Friday, September 11, 2009

14 iron ore mines close, 78 others face closure in Goa

Business Standard Dilip Kumar Jha / Mumbai September 09, 2009, 0:22 IST

Fourteen of the 103 operating leased mines in Goa have been closed in the last one month and another 78 are facing threats of closure due to alleged violation of environmental norms.

The ministry of environment and forests had earlier issued notices to owners of these mines in which the latter were asked to submit official documentation and details of clearances submitted to the ministry while obtaining the “green signal”.

The development assumes significance as miners are delaying submitting documents to the ministry as the demand for iron ore from China has declined dramatically in the last one month resulting in a more than 30 per cent decline in prices. Goa contributes over 40 per cent of about 100 million tonnes of iron ore exports, mainly to China, annually.

Confirming the delay by miners to submit documents to the environment ministry, Glenn Kalavampara, Secretary of Goa Mineral Ore Exporters’ Association (GMOEA) said, “Mineowners are not in a hurry due to slowdown in mining activities during monsoon.” He, however, added that miners are successfully getting clearances as and when they submit documents to the ministry.

“All coastal activities including handling of ships remain closed during three months of monsoon due to high water level on Goan ports. Therefore, miners are waiting and watching the price movement in Chinese market,” said Haresh Melwani, CEO, H L Nathurmal & Co — a Goa-based miner and exporter of iron ore.

Meanwhile, iron ore prices have declined to $80 a tonne now from $115 a tonne about a month ago as China has stopped procuring steelmaking raw material completely. Since, India sells much of its iron ore to China on spot basis which offers comfort for local miners here to take immediate decision on whether to sell or hold their mine outputs at the prevailing price.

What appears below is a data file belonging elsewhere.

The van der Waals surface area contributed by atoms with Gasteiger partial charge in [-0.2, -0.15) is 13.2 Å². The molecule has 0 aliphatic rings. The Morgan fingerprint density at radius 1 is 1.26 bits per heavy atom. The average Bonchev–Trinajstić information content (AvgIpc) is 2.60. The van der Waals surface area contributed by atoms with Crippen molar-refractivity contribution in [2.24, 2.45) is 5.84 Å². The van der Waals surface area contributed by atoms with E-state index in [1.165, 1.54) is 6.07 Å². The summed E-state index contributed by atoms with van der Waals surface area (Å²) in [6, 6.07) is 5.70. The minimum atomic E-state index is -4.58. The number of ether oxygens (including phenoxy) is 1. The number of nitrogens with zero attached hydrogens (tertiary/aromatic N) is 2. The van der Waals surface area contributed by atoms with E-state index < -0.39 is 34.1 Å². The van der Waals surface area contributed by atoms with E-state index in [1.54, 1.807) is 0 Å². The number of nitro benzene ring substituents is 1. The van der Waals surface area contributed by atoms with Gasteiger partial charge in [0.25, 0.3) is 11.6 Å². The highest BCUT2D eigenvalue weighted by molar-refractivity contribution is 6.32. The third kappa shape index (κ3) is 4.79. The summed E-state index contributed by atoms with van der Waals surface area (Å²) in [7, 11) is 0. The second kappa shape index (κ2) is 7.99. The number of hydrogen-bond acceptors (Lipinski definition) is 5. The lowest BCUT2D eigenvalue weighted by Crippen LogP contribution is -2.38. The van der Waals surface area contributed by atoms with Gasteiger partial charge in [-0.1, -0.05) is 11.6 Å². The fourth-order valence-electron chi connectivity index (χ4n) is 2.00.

Indian miners would not be interested selling iron ore of 63.5 grade below $80 a tonne while Chinese steel mills would stay away from spot market for some more time to create pressure on miners to cut prices, Melwani added.

Meanwhile, China’s iron ore stockpiles of 72.15 million tonnes may not last long looking at the country’s ambitious steelmaking plan for 2009. According to data compiled by China Iron and Steel Association, the country’s crude steel production was running at an all time peak at 1.67 million tonnes in the first fortnight of August which will take the annual production of 610 million tonnes, a rise of 20 per cent from the actual production of 500 million tonnes in 2008. Therefore, the country will have to return to spot market or sign long term deal with the price agreed by global supplier i.e. Rio Tinto, BHP and Vale, said Melwani.

Goa produces largely low grade of iron ore which domestic steel mills do not consume as high grade ore is adequately available closed to steelmaking facilities. Transporting of iron ore from Goa to steel mills elsewhere will not be viable because of high charges. Also, large steel mills, barring a few, have captive high grade mines and hence, do not require low grade iron ore. Therefore, Goan miners depend only on export to China being geographically advantageous

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